As for Obama’s legacy of debt to programs that started under his presidency: less new debt created by any president since Truman.

If you are a social conservative sure there are lots of reasons not to like Obama. If you are a fiscal conservative that understands basic math and understands the difference between ‘incurred obligated debt’ and debt due to new programs then Obama has been pretty good with a dollar.

My second reason for supporting Obama and essentially defecting from my GOP roots of almost 30 years: I really don’t think that the GOP gets it. They are not really so pissed off about Obama’s policies as they are that they lost in 2008. All this talk about ‘taking our country back’ is usually just empty, angry rhetoric that translates to ‘sure the country melted down on our watch but that was just a fluke. We like things the way they were’.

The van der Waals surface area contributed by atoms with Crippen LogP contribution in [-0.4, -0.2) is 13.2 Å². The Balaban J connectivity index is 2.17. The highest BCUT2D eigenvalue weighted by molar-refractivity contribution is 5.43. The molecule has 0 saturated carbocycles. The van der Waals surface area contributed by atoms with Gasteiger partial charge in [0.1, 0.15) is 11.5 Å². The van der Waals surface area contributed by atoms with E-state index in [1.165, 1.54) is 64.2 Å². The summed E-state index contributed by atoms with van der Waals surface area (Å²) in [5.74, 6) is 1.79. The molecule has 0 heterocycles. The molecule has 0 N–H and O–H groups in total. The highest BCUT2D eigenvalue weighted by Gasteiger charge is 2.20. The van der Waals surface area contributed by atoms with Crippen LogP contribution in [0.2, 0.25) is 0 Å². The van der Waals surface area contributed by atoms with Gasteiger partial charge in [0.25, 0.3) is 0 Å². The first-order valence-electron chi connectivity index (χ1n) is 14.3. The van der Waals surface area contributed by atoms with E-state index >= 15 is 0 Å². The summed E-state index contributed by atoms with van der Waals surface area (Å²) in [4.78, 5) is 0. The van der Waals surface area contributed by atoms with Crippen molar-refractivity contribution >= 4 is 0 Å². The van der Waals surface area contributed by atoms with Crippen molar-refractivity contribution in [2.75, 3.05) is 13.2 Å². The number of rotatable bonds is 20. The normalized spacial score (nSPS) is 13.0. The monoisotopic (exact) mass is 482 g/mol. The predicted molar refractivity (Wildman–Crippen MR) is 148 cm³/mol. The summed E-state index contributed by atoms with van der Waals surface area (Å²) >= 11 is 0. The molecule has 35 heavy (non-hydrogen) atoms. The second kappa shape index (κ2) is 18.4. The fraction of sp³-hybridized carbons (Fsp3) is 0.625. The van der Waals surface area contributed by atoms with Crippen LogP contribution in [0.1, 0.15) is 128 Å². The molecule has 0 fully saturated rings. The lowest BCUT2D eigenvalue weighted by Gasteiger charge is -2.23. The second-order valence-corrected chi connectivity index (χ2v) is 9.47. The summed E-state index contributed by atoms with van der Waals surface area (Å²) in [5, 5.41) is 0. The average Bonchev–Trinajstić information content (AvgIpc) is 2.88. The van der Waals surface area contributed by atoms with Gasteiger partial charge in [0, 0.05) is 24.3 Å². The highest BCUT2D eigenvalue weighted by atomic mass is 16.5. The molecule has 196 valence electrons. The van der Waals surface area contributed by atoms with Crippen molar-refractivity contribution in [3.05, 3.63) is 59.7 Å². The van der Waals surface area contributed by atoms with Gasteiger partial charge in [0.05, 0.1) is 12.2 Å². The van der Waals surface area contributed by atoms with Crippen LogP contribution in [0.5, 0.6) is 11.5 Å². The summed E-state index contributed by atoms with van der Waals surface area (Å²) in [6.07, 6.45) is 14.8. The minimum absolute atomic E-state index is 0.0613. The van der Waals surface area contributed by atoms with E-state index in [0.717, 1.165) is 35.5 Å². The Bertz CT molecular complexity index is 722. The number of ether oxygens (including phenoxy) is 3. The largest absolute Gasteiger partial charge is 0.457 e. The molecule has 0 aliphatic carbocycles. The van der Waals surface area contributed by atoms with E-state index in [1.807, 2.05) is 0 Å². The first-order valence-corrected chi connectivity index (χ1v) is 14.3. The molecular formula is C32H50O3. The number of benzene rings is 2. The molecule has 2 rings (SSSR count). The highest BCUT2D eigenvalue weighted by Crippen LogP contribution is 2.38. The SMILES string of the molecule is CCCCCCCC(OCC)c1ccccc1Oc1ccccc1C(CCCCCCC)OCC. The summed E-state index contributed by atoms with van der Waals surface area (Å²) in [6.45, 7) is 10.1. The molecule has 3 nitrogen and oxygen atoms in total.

And so with just days to go until the election I do remain very concerned about America’s future, that damned fiscal cliff will be a much deeper drop than many suspect, and runaway debt seems endless. And yet … and yet I am voting for someone that I believe really has no plan, or any objective, that is any bigger or more grandiose than keeping America’s economy stable and just buying time to heal on its own. That is a classical conservative approach.

My choice may not be a brilliant choice. But for me it is a far better choice than voting for a return to what got us here to begin with.

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November 2012 – I am voting for …

Have decided whom I will support in November 2012: Libertarian Gary Johnson.